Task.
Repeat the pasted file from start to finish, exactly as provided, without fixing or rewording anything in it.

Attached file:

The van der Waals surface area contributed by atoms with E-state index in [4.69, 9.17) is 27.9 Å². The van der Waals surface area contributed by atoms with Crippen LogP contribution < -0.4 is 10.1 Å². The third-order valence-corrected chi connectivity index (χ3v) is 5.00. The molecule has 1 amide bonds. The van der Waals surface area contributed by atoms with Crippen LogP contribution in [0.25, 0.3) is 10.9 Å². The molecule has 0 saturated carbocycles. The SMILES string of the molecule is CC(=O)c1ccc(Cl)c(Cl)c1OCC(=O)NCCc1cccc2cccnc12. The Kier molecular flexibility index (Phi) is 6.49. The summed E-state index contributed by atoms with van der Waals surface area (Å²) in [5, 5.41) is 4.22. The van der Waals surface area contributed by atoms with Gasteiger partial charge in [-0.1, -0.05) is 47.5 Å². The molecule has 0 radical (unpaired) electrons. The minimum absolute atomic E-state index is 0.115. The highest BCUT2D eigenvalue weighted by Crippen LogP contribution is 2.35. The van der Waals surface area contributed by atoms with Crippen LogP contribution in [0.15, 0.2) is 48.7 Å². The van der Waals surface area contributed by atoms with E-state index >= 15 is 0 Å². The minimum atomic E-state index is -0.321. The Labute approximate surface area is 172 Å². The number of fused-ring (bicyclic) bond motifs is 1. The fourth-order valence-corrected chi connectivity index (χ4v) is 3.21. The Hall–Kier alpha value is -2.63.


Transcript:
The van der Waals surface area contributed by atoms with E-state index in [4.69, 9.17) is 27.9 Å². The van der Waals surface area contributed by atoms with Crippen LogP contribution < -0.4 is 10.1 Å². The third-order valence-corrected chi connectivity index (χ3v) is 5.00. The molecule has 1 amide bonds. The van der Waals surface area contributed by atoms with Crippen LogP contribution in [0.25, 0.3) is 10.9 Å². The molecule has 0 saturated carbocycles. The SMILES string of the molecule is CC(=O)c1ccc(Cl)c(Cl)c1OCC(=O)NCCc1cccc2cccnc12. The Kier molecular flexibility index (Phi) is 6.49. The summed E-state index contributed by atoms with van der Waals surface area (Å²) in [5, 5.41) is 4.22. The van der Waals surface area contributed by atoms with Gasteiger partial charge in [-0.1, -0.05) is 47.5 Å². The molecule has 0 radical (unpaired) electrons. The minimum absolute atomic E-state index is 0.115. The highest BCUT2D eigenvalue weighted by Crippen LogP contribution is 2.35. The van der Waals surface area contributed by atoms with Crippen LogP contribution in [0.15, 0.2) is 48.7 Å². The van der Waals surface area contributed by atoms with E-state index >= 15 is 0 Å². The minimum atomic E-state index is -0.321. The Labute approximate surface area is 172 Å². The number of fused-ring (bicyclic) bond motifs is 1. The fourth-order valence-corrected chi connectivity index (χ4v) is 3.21. The Hall–Kier alpha value is -2.63.